Posted by Soulskill
from the because-addition-is-mentally-taxing dept.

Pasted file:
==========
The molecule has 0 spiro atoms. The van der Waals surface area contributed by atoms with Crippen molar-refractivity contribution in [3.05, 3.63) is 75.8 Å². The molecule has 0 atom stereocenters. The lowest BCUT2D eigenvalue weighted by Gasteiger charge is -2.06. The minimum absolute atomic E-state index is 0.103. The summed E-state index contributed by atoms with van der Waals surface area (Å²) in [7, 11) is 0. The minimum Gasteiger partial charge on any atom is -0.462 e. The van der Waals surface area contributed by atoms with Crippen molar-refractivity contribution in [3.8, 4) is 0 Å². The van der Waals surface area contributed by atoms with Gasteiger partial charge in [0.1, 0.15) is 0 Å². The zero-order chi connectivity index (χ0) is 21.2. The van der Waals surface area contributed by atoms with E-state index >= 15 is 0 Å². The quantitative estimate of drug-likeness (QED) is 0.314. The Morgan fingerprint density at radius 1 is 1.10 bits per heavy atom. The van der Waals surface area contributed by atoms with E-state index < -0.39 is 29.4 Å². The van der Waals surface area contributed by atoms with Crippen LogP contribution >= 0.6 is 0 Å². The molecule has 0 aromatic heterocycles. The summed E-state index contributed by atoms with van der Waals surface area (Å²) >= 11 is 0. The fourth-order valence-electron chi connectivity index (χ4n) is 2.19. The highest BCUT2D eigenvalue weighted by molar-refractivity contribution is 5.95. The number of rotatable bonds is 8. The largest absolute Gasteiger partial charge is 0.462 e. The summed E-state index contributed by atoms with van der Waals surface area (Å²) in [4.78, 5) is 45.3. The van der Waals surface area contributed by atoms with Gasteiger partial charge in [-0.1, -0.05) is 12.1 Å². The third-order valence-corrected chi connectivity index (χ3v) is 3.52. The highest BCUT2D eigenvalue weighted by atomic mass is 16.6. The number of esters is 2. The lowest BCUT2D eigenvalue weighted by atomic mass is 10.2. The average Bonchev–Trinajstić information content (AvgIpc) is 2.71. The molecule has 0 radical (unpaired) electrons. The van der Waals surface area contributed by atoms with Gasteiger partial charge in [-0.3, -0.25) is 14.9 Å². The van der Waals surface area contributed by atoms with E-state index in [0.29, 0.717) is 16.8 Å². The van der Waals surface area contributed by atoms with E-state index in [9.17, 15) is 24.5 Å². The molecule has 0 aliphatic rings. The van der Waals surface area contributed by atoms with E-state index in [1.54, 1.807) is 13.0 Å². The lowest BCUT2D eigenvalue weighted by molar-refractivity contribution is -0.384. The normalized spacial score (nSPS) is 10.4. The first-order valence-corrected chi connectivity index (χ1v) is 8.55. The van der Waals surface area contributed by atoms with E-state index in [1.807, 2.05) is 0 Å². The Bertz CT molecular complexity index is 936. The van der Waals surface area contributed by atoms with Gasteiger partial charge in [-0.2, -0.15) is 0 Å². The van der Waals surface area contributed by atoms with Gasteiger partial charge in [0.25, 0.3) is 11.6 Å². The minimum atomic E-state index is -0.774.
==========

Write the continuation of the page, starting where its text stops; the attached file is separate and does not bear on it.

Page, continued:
theodp writes "An article in the NY Times begins, 'In the digital age, filing income tax returns should be a snap. Important data from employers and financial institutions has already been sent to government computers. Yet taxpayers are still required to perform the chore of preparing a return from scratch, in many cases paying a software company for the privilege.' Why, if your needs are simple, can't you just download forms pre-filled with whatever data the IRS has received about you, make any necessary adjustments, and automatically get the IRS calculation of your taxes? Sounds reasonable, but the IRS rejected the President's proposal to give taxpayers the option to do so as 'not feasible at this time' due to delays in the receipt of W-2 and 1099 data. However, California managed to offer a pre-filled state tax return, which cost only 34 cents to process compared to $2.59 to process a traditional paper return. Despite the success of the pilot, meager funds have been allotted for the program due to the strength of its political opponents — 'principally, Intuit' — according to the state controller. Intuit argues it would be a 'conflict of interest for government to be both tax collector and tax preparer.'"